I think that if you make the track in half an hour, it’s going to be hard to avoid it being somewhat generic. It’s possible, it could happen, but it’s unlikely that it will be really revolutionary in its ideas and content. It’s more likely that something revolutionary requires a lot of preparation. And a lot of deep thought, and analysis, and testing, and experimentation. And it’s been a problem. Sometimes it’s so daunting and discouraging that I gave up. That’s part of the reason why Akoko Ajeji took so long. A lot of it was because I had to go back and work for a living because I couldn’t make enough money as an electronic musician, which is a whole other subject. But a lot of it was discouragement! It’s difficult to think outside the box. Every one of my tracks is its own crazy, weird universe. If you go through Six Billion Humans Can’t Be Wrong and The Man Of The Future, they cover an enormous range.

There seems to be a connection between your work in resistance—to status-quo, to consumerism, to gender norms, to abuse of the environment, to laziness in music. What do you think unifies it?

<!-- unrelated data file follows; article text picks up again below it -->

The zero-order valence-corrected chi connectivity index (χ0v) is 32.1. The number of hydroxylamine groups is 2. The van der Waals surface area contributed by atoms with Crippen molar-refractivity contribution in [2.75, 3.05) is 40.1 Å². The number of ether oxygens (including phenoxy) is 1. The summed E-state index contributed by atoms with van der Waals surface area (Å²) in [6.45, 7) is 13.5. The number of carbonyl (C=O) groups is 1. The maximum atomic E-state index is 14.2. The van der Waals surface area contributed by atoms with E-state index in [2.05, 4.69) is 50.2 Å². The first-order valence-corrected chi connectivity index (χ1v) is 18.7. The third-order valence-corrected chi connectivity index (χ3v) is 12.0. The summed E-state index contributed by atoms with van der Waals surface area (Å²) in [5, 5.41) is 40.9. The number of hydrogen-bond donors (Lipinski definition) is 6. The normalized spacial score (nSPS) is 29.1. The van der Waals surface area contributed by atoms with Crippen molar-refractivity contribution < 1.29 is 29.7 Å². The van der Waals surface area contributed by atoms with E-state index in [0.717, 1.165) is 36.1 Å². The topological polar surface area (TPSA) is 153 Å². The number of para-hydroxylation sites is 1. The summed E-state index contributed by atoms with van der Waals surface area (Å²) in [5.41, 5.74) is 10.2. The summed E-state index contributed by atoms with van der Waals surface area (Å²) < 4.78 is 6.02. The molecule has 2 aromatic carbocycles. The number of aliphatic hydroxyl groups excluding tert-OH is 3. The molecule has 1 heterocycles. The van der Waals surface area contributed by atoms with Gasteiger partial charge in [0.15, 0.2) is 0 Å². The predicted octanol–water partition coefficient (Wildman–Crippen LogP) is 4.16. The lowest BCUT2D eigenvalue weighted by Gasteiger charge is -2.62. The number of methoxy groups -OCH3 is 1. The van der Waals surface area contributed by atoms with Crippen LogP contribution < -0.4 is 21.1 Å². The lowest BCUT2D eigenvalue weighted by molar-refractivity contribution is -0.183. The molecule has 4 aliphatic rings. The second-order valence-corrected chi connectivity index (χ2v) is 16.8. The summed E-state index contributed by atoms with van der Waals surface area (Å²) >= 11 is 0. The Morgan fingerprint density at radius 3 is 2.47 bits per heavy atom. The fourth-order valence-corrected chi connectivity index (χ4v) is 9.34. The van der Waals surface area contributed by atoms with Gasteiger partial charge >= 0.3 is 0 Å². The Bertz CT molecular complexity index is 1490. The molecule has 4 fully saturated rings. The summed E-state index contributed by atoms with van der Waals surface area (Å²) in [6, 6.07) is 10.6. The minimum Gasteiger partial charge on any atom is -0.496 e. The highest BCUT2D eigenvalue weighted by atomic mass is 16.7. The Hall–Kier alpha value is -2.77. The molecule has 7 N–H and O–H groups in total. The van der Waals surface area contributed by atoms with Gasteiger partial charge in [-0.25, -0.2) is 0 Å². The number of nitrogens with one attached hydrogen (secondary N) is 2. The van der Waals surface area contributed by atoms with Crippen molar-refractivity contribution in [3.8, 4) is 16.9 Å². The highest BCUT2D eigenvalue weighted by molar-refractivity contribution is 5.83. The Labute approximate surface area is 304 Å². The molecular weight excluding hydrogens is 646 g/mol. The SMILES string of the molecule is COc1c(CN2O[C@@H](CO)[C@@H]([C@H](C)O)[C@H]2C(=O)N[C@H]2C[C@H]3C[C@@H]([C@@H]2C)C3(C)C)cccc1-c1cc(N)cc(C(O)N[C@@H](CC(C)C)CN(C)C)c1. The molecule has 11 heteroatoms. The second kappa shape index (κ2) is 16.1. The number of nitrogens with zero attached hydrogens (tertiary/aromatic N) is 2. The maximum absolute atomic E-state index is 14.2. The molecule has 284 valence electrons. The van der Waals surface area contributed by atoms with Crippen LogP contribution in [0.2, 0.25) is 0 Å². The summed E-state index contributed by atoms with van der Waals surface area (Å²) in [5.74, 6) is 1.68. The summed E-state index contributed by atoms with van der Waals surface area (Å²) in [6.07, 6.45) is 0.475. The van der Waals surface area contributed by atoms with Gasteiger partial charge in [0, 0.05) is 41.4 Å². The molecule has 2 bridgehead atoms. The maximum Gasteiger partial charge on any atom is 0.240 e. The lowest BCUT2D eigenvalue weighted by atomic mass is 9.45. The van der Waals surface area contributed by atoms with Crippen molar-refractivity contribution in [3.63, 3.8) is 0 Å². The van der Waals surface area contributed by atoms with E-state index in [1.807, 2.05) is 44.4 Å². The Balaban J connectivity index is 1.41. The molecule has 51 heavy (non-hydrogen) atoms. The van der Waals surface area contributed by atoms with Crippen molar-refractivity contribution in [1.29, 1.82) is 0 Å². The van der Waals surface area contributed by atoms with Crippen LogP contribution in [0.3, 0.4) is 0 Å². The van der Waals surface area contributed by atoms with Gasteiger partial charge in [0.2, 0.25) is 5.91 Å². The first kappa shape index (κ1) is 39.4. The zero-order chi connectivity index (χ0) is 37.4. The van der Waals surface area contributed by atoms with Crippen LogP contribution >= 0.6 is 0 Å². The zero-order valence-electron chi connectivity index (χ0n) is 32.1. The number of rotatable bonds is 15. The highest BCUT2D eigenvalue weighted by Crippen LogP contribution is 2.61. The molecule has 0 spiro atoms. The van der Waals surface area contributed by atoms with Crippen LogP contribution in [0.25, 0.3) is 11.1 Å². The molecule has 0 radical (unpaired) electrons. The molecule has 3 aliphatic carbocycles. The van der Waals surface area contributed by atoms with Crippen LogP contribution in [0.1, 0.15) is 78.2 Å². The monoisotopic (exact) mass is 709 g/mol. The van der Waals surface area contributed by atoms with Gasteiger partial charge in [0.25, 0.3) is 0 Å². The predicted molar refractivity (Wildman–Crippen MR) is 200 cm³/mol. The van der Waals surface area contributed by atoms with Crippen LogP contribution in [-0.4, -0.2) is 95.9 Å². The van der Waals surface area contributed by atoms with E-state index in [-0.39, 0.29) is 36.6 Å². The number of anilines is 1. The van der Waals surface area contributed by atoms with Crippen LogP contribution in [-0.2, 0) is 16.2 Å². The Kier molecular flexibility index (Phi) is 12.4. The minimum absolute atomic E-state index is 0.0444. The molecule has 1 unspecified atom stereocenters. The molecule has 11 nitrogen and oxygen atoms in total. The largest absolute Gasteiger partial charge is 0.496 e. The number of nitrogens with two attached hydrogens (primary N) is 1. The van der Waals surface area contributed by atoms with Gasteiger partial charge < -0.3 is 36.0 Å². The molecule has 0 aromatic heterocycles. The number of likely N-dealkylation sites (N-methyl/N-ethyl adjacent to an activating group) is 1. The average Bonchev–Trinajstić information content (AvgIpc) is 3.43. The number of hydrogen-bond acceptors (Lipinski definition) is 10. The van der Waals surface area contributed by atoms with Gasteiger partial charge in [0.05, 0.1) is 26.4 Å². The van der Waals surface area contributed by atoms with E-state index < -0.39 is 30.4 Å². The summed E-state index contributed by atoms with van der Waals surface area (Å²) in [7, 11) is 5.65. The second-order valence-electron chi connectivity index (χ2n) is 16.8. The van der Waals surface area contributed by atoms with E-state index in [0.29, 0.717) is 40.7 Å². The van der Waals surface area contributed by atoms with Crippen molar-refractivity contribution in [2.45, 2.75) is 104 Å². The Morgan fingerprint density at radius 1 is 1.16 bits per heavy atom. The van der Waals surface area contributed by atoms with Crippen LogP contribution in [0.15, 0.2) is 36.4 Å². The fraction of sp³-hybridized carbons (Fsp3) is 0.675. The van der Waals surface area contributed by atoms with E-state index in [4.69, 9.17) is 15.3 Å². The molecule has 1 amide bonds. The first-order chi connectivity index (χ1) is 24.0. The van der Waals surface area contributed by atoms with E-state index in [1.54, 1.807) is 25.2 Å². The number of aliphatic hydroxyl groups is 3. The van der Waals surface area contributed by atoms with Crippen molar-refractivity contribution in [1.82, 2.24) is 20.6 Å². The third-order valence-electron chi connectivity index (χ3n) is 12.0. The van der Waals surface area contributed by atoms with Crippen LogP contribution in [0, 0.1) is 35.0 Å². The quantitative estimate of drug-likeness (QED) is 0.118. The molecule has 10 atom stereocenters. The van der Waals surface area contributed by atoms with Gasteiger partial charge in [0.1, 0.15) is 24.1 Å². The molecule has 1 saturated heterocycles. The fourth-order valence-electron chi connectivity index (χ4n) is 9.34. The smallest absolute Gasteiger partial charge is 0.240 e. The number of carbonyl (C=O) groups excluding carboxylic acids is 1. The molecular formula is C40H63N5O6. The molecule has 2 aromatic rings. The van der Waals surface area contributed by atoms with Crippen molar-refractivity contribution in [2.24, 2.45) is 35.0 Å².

Thinking outside the box. Seeing things like an alien. I approach things a lot of the time like an alien. People even sometimes say to me, You’re like an alien. And I feel like an alien. I mean, The Man Who Fell To Earth notwithstanding, I sometimes feel like David Bowie’s character. I see things through eyes that are not normal. And what I see is not what most people see. And I write about it.

After the early 2000s, you took a long hiatus. What did you do during this period?